From education to employment

Tackling education staff shortages can’t be a “one-solution fits all”

Simon Freeman

In this article, Simon discusses how the focus for schools and trusts shouldn’t be on a one-solution fits all approach to the staffing crisis. Instead, a tailored strategy is needed, including leveraging social media, collaborative networks, and data analysis for training and development.

Education continues to be one of the sectors hardest hit by staff shortages. Vacancies in English schools have doubled in the past two years, according to recent figures, with some calling the current staffing levels ‘dangerous’.

As it stands, both recruitment and retention rates are issues and a recent survey indicates salary expectations are the main retention problem and a key recruitment barrier. On top of this, teacher workload, low morale, workplace stress and competition from the commercial sector are all playing a part.

The varied vacancy picture across schools and trusts is fuelled by a supply shortage of candidates in the market and salary pressures brought on by competition from the commercial sector. As a result, the focus should not be on trying to find a one solution fits all, rather looking at what education leaders can do to tackle their staff shortages in the best way for them. 

Is it time for a new recruitment strategy?

Overhauling an entire recruitment strategy can seem overwhelming and time-consuming. Nevertheless, the key is for HR leaders in trusts and schools to not just enlarge their recruitment net as much as possible. They also need to understand the different ways to reach the new generation of teaching staff, which may involve updating their overall strategy.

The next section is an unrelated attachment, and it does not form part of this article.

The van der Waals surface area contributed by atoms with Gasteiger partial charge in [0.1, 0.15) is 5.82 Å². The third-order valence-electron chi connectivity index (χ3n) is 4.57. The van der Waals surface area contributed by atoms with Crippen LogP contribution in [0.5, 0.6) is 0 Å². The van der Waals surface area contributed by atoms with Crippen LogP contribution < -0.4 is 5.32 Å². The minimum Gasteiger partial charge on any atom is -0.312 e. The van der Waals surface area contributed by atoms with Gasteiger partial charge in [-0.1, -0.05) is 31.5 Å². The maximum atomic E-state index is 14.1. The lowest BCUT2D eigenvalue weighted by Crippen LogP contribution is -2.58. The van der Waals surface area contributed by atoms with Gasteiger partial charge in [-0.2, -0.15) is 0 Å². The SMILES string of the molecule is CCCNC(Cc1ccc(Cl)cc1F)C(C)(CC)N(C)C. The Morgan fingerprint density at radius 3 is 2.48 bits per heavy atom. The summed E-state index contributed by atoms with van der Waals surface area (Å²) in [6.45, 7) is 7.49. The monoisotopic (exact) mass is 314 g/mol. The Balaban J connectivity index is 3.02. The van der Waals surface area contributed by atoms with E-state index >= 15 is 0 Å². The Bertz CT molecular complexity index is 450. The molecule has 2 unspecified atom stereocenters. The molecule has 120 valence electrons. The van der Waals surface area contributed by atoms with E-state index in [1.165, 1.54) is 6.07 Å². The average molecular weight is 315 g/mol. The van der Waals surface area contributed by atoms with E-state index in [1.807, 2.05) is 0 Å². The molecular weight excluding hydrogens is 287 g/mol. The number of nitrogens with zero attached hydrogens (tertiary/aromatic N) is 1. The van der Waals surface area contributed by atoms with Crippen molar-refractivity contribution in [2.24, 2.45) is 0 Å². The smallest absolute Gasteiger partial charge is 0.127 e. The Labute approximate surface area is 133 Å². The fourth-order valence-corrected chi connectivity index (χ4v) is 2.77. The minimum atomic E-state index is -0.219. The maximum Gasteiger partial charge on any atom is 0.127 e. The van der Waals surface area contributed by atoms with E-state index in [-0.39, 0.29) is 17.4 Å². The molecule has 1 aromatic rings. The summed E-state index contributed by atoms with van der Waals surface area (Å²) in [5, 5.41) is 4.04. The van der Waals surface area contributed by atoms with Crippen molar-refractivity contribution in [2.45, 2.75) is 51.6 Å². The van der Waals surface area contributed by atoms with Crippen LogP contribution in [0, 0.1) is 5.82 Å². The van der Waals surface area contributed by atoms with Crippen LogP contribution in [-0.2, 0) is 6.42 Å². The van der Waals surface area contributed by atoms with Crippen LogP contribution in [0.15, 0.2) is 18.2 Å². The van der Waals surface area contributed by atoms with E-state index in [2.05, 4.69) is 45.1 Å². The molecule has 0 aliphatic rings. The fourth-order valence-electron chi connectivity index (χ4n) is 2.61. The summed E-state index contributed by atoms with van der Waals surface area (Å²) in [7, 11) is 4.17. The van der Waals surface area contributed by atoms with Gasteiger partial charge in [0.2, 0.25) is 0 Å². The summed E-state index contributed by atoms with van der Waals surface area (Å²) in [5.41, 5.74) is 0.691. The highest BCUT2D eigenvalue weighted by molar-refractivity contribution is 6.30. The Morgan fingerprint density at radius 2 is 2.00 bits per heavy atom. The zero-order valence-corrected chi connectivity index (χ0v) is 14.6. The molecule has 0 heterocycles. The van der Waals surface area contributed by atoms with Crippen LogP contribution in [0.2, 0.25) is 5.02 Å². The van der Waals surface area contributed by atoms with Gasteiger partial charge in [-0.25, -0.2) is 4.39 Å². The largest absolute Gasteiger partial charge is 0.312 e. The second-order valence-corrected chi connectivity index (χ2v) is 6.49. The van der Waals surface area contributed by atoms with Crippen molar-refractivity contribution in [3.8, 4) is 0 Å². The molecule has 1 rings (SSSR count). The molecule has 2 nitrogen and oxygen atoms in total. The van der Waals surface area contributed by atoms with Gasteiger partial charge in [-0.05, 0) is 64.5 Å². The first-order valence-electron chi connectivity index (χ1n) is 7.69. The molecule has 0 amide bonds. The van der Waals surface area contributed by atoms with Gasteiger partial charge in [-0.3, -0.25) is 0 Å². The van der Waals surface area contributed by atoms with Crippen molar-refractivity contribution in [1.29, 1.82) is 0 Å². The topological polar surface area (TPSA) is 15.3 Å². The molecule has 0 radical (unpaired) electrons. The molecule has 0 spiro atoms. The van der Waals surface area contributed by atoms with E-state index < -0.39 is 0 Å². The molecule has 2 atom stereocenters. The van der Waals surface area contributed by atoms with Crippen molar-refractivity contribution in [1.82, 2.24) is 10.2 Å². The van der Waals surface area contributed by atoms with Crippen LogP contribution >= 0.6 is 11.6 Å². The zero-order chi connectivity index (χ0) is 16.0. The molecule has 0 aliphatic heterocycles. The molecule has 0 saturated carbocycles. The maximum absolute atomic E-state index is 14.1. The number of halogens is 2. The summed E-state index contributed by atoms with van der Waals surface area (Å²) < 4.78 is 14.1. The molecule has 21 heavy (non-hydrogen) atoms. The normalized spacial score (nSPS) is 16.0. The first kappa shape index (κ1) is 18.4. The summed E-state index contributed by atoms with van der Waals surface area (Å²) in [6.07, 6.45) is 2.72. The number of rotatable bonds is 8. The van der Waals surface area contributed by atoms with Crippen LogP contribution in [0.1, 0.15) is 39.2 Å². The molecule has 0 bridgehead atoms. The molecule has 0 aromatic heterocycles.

Rather than restricting the posting of vacancies to the usual government websites or depending on the same education-specific recruitment companies, trusts and schools should also advertise on local authority-maintained spaces. This could include council owned businesses, youth centres, community hubs, libraries or leisure facilities. Indeed, understanding how and where each generation spends their time, looking for jobs or otherwise, can make all the difference.

For example, social media has become a critical channel in reaching younger employees, with research revealing that 96% of recruiters use these channels to find qualified candidates. By adapting job postings to match channels such as LinkedIn, Facebook and TikTok, education HR leaders can showcase culture creatively. Whilst enabling them to target candidates based on demographics, interests and other relevant criteria.

On top of this, schools and trusts could look at digitising the recruitment process, attending career fairs, and hiring apprentices – to effectively tackle their specific staff shortages from multiple fronts.

Foster collaborative networks